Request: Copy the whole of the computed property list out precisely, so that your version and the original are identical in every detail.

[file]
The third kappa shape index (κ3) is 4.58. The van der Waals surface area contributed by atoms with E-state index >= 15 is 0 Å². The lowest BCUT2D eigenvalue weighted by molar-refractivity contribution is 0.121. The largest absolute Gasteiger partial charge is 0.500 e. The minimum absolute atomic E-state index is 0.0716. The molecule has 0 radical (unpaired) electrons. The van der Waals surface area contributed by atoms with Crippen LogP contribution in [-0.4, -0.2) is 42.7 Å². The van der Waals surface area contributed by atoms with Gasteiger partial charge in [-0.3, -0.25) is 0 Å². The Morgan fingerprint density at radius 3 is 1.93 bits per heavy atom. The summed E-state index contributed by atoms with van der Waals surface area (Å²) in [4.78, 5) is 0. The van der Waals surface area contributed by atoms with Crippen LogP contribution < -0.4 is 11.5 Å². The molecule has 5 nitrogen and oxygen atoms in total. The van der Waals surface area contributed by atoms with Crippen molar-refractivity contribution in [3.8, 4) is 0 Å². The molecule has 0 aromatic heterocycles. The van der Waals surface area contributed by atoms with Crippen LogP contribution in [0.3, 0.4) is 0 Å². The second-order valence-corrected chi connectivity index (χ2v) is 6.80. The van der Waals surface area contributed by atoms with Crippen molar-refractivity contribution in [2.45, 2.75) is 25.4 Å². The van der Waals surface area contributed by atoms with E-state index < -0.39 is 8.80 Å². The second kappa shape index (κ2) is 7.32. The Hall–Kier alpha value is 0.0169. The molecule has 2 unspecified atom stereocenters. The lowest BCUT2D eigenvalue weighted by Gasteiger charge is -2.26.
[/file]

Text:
The third kappa shape index (κ3) is 4.58. The van der Waals surface area contributed by atoms with E-state index >= 15 is 0 Å². The lowest BCUT2D eigenvalue weighted by molar-refractivity contribution is 0.121. The largest absolute Gasteiger partial charge is 0.500 e. The minimum absolute atomic E-state index is 0.0716. The molecule has 0 radical (unpaired) electrons. The van der Waals surface area contributed by atoms with Crippen LogP contribution in [-0.4, -0.2) is 42.7 Å². The van der Waals surface area contributed by atoms with Gasteiger partial charge in [-0.3, -0.25) is 0 Å². The Morgan fingerprint density at radius 3 is 1.93 bits per heavy atom. The summed E-state index contributed by atoms with van der Waals surface area (Å²) in [4.78, 5) is 0. The van der Waals surface area contributed by atoms with Crippen LogP contribution < -0.4 is 11.5 Å². The molecule has 5 nitrogen and oxygen atoms in total. The van der Waals surface area contributed by atoms with Crippen molar-refractivity contribution in [3.8, 4) is 0 Å². The molecule has 0 aromatic heterocycles. The van der Waals surface area contributed by atoms with Crippen LogP contribution in [0.3, 0.4) is 0 Å². The second-order valence-corrected chi connectivity index (χ2v) is 6.80. The van der Waals surface area contributed by atoms with Crippen molar-refractivity contribution in [2.45, 2.75) is 25.4 Å². The van der Waals surface area contributed by atoms with E-state index < -0.39 is 8.80 Å². The second kappa shape index (κ2) is 7.32. The Hall–Kier alpha value is 0.0169. The molecule has 2 unspecified atom stereocenters. The lowest BCUT2D eigenvalue weighted by Gasteiger charge is -2.26.